Monday, August 07, 2017

Examples of Local Authority Home Education Policies

...with notes if there is a contentious interpretation of case law on the nature of a suitable and efficient education:

Bedfordshire HE Policy

Derbyshire HE Policy

(recommends following the National Curriculum).

Hampshire HE Policy

Leicestershire HE Policy

Case law (Harrison & Harrison v Stevenson) also states that a suitable education – for a child capable of learning such skills – should instil in them the ability to read, write and cope with arithmetical problems. In other words, an education that does not include English and Maths cannot be considered suitable

North Yorkshire Policy

West Berkshire HE Policy

What do home educators provide?

• They make the learning process active, practical and participative.
• They take full advantage of all available resources, such as museums, libraries, parks, computers, educational DVDs and CDs.
• They have fun with the learning experience.
• They provide opportunities for physical development.
• They encourage their children to develop socially by possibly attending clubs.
• They encourage their children to read widely.
• They make learning enjoyable by using a variety of approaches.
• They give children opportunities for independent learning.
• They make sure their child has a suitable environment for learning.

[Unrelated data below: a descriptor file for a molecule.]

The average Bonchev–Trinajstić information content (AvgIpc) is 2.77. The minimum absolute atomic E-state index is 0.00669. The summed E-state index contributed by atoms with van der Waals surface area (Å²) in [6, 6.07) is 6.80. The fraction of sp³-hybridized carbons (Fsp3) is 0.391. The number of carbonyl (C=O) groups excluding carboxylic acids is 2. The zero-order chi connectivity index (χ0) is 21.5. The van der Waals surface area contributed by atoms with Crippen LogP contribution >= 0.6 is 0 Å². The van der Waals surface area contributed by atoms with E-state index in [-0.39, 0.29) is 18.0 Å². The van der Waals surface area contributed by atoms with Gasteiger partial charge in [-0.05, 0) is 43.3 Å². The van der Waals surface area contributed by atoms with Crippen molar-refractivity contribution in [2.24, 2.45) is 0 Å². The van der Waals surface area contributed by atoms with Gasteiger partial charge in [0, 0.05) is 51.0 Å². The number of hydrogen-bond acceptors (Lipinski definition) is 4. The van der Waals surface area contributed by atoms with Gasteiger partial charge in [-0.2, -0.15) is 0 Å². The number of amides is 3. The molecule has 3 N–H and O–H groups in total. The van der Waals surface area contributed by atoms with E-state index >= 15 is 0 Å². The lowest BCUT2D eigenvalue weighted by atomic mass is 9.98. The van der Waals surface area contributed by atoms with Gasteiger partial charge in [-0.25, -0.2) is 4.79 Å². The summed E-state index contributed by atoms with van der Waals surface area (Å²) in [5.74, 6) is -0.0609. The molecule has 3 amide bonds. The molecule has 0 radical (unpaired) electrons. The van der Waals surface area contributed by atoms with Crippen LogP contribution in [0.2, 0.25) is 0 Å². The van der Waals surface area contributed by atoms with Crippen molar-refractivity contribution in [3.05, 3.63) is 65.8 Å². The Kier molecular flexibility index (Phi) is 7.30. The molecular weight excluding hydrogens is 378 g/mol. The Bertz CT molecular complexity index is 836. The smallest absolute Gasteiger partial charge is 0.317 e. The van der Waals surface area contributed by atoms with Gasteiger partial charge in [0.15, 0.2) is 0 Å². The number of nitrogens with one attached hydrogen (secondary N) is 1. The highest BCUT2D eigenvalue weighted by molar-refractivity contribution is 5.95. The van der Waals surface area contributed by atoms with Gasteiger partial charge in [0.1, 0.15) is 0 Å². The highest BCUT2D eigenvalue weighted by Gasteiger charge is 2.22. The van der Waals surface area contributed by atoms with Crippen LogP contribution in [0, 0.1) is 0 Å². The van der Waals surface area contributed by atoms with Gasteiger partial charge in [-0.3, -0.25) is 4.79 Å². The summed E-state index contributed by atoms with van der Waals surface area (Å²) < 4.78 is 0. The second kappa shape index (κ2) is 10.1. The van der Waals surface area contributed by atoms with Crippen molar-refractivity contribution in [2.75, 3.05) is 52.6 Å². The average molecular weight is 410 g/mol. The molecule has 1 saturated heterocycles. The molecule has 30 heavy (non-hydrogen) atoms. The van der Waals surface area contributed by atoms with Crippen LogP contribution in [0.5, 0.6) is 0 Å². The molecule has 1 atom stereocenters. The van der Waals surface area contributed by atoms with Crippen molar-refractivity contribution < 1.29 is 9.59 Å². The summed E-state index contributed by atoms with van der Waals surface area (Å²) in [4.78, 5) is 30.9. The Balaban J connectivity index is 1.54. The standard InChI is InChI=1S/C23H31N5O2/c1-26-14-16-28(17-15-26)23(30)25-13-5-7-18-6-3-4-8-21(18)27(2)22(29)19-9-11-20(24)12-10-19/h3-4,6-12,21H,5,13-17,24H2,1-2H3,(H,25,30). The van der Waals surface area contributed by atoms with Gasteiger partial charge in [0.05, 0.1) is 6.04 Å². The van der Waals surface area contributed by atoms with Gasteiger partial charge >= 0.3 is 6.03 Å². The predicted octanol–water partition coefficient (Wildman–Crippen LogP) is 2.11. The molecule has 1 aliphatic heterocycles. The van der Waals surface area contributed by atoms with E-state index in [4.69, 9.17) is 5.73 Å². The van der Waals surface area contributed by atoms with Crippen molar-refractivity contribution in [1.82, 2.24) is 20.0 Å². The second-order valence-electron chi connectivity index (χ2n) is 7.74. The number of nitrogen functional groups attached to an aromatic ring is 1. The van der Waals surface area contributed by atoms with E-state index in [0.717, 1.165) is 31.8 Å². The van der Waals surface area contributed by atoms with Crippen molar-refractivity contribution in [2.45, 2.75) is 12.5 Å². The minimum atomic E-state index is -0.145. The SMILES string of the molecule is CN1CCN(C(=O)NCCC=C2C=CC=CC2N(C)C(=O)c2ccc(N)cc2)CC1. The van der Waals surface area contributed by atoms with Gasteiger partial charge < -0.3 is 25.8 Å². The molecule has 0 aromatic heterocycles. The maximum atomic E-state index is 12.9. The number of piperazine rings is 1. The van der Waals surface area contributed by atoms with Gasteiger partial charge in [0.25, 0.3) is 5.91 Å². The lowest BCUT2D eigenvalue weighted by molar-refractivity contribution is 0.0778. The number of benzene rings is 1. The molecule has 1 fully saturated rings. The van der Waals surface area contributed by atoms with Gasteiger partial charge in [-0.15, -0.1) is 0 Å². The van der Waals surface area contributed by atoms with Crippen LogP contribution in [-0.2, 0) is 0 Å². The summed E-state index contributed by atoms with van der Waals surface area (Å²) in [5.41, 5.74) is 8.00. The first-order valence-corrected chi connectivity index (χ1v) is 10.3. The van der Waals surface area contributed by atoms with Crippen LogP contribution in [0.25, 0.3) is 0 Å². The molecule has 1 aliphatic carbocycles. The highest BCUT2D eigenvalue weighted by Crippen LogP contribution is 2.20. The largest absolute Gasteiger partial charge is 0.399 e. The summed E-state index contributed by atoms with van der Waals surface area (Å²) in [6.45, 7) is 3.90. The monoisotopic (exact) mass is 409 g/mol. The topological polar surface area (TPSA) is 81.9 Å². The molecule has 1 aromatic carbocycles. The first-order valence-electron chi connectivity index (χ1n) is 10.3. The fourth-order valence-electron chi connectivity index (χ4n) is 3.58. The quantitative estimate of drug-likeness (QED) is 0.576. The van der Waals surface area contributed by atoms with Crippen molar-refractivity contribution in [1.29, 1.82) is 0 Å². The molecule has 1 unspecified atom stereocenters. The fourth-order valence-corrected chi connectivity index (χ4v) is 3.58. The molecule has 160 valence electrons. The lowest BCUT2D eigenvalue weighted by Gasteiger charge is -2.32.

• They make sure their child is safe.

Are there any compulsory subjects? There are no compulsory subjects for electively home educated children. However, you will need to provide opportunities for learning literacy and numeracy as these are key areas in a suitable education

Tuesday, August 01, 2017

Talmud Torah Machzikei Hadass School Trust case on Efficient and Suitable Education.

An “efficient” and “suitable” education is not defined in the Education Act 1996 but “efficient” has been broadly described in case law 
as an education that “achieves that which it sets out to achieve”.

A “suitable” education is one that “primarily equips a child for life within the community of which he is a member, rather than the way of life in the country as a whole, as long as it does not foreclose the child’s options in later years to adopt some other form of 
life if he wishes to do so”.

 Mr Justice Woolf in the case of R v Secretary of State for Education and Science, ex parte Talmud Torah Machzikei Hadass School Trust (12 April 1985)

See EO Website.